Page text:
40. The Turkoman horse, or Turkmene, was an Oriental horse breed from the steppes of Central Asia, now represented by the modern Akhal-Teke. Source:
  41. Original German term used is “Stamm” which in a breeding context translates to strain.
  42. Asia Minor is synonymous with Anatolia, Asian Turkey, the Anatolian peninsula, or the Anatolian plateau and makes up most of modern-day Turkey.
  43. Original German text: Von der Nachzucht des “Zboj” musste alles ohne Ausnahme eliminiert werden, …
  44. The Parforce hunt, or Parforcejagd in German, is a dog-led hunt on horseback. It was already practiced by the Celts and enjoyed great popularity among the European nobility in the 17th and 18th centuries. From the 19th century on, the nature of the hunt required more skill as an equestrian because wide, open spaces became sparser and horses had to master obstacles, like fences, walls, and ditches. The lighter, noble riding horse with great jumping ability became popular. Source: Retrieved 7/16/2019.
  45. Translated from the German word Slawutastamm, where Slawuta is descriptive of the noun Stamm, meaning strain.
  46. Translated from dbr. Which is interpreted as the adjective ‘dunkelbraun’.
  47. The open-field system, in German called Gewannwirtschaft, was the prevalent agricultural system in much of Europe during the Middle Ages and lasted into the 20th century in parts of western Europe, Russia, Iran, and Turkey. Under the open-field system, each manor or village had two or three large fields, usually several hundred acres each, which were divided into many narrow strips of land. The strips or selions were cultivated by individuals or peasant families, often called tenants or serfs. The holdings of a manor also included woodland and pasture areas for common usage and fields belonging to the lord of the manor and the church. The farmers customarily lived in individual houses in a nucleated village with a much larger manor house and church nearby. The open-field system necessitated co-operation among the inhabitants of the manor.The Lord of the Manor, his officials, and a Manorial court administered the manor and exercised jurisdiction over the peasantry. The Lord levied rents and required the peasantry to work on his personal lands, called a demesne. Source: 06/29/2019.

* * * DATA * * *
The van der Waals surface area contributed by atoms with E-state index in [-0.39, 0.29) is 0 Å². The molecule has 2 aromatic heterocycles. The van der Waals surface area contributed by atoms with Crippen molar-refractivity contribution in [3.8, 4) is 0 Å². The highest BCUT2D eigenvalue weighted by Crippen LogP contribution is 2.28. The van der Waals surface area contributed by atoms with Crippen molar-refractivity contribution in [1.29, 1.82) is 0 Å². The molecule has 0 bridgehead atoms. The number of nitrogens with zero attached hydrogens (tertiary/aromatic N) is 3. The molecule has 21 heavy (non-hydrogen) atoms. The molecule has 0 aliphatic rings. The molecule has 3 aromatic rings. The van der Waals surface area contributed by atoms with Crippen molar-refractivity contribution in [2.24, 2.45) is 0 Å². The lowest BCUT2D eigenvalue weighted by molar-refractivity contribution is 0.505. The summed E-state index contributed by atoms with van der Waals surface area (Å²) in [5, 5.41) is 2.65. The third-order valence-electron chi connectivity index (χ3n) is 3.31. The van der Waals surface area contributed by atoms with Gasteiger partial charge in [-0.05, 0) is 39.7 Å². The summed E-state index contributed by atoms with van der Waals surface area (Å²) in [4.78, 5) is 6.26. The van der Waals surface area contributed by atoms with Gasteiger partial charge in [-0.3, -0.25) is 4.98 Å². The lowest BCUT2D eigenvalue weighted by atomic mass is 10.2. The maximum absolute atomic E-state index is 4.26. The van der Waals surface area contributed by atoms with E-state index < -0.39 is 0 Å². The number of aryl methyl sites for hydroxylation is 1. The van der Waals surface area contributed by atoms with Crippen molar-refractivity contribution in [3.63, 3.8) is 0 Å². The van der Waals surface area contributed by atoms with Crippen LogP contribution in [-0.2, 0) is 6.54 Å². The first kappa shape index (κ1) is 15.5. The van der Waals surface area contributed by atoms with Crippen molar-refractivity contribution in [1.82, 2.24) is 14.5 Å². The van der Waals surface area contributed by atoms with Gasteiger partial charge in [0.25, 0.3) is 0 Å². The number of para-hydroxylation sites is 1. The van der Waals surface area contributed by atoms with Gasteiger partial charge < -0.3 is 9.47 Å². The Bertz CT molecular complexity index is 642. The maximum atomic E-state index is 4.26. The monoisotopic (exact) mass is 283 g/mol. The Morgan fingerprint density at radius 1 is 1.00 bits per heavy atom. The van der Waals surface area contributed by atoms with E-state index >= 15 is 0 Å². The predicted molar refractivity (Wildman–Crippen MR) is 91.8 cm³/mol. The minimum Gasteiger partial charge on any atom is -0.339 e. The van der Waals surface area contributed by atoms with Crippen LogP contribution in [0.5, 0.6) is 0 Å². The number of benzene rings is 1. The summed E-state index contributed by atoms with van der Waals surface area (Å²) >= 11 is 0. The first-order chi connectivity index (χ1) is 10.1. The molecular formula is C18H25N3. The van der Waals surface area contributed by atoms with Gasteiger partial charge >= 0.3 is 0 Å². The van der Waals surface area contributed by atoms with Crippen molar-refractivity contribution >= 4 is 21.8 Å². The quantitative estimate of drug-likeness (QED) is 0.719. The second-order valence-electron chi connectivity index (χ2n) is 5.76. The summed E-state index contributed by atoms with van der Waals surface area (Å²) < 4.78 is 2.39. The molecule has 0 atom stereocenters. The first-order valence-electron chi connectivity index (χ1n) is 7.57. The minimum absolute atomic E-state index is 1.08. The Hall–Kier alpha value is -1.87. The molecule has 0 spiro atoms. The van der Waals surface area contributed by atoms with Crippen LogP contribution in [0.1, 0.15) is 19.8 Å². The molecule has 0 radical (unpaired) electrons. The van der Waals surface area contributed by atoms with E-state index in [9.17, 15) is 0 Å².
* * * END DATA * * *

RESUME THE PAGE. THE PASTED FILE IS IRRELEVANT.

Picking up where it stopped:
48. Pépinière as used in the source text, is a French word that can be translated to incubator, breeding ground, nursery. Here it is used to lend emphasis to the caliber of the breeding program at the facility.

  49. The Radautzer breed is also called the Old-Austrian Warmblood and is based on mare families at the National stud in Radautz, Austria. Source: July 13, 2019.
  50. Possibly Fliegenschimmel-Hengst or Fuchs-Hengst, which would translate to flea-bitten stallion or chestnut stallion.
  51. Ärar is an old term from the Latin Aerarium, widely used in the Austrian monarchy. It encompasses all material and immaterial resources of the state in the sense of public property.  
  52. Possibly Fliegenschimmel-Stute or Fuchs-Stute, which would translate to flea-bitten mare or chestnut mare.